Instead, Hufeld put the responsibility on the DPR. On July 1, he told the Finance Committee that he had not yet received the test report on Wirecard from the FREP - but omitted the fact that the FREP had already sent two interim reports on request, on May 14 and June 24.
In retrospect, Bafin also has an explanation for this: In the first interim report, the DPR made it clear that "further information should be obtained from Wirecard AG". The second had "indeed contained the tenor of the planned preliminary determination of errors", but without justification. The actual final report was only received by the Bafin according to Hufeld's statements in the finance committee - and later than requested by the Bafin.
"We kept Bafin well informed at all times," says DPR boss Edgar Ernst. "Had that not been the case, the Bafin could have intervened." You can also take action yourself on the basis of interim reports.
Hufeld's problem number 3: Singapore
The matter with the DPR might have caused less outrage if it weren't for the matter with Singapore, Hufeld's third problem: Hufeld had explained to the finance committee that the Bafin had asked for help with the supervision of Wirecard there. They referred to the police - and from there they are waiting "until today for an answer".
SPIEGEL research has shown that this was not true - whereupon the Bafin had to capture the statements of its president and admit that it had been in regular contact with the authorities in Singapore since the beginning of 2019. They also provided information.
Singapore is of central importance in the Wirecard scandal. Wirecard organized the Asian business from the city-state. Above all, the supposed business with so-called third-party partners took place there, who are said to have been responsible for the lion's share of sales and profits - in truth, however, large parts of this business apparently did not exist.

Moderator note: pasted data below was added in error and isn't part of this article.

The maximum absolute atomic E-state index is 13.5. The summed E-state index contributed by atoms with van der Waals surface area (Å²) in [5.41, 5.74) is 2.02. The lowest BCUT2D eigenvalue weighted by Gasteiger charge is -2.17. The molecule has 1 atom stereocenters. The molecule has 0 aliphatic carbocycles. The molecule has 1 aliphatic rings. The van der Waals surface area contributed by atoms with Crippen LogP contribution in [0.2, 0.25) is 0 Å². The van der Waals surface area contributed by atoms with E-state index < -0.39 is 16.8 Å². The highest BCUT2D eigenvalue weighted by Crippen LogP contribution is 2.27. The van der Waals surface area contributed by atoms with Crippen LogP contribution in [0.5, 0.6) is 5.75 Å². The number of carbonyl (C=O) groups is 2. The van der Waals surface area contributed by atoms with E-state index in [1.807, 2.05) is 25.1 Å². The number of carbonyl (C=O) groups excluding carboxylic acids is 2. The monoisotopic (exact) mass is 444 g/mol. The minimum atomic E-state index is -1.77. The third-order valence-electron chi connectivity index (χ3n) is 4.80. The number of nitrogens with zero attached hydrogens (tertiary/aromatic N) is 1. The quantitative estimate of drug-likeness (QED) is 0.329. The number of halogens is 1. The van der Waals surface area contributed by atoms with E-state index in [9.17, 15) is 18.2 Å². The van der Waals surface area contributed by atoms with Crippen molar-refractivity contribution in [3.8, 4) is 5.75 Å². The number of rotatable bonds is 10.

Hufeld defends himself stoically
Hufeld's repeated attempts to push aside responsibility for lax supervision of Wirecard are now fueling a discussion about his role. "Contrary to his claims, Felix Hufeld had the authority to investigate the Wirecard case at an early stage. But he didn't do it," says Florian Toncar, financial policy spokesman for the FDP parliamentary group in the Bundestag. Fabio De Masi, financial expert on the left, even calls for Hufeld's replacement: "Either Mr. Hufeld doesn't know what's going on in his own authority or he is untruthful." In both cases it is no longer acceptable. "The finance minister must finally act and take action at the head of financial supervision."
Hufeld stoically defends himself against all allegations, including the one that he made the topic a top priority too late. "Wirecard has been a top priority for years," he says. "We have dealt with it a number of times in the board of directors. In the case of all irregularities, we issued reminders or took measures. The Federal Ministry of Finance supported us."
Hufeld is apparently building on reforms that Federal Finance Minister Scholz has already announced - and which, among other things, should give the Bafin more rights of intervention. "I warn against assuming that we can rule out scandals like this in the future," he also says. "There is no perfect protection against large-scale fraud and criminal activity."
The search for a suitable successor to Hufeld will be difficult in any case. Internal candidates are also partly burdened by the Wirecard affair and would hardly stand for a credible new beginning. A new, high-caliber external boss is unlikely to be found until it is clear exactly how financial supervision will be reformed.Icon: The mirror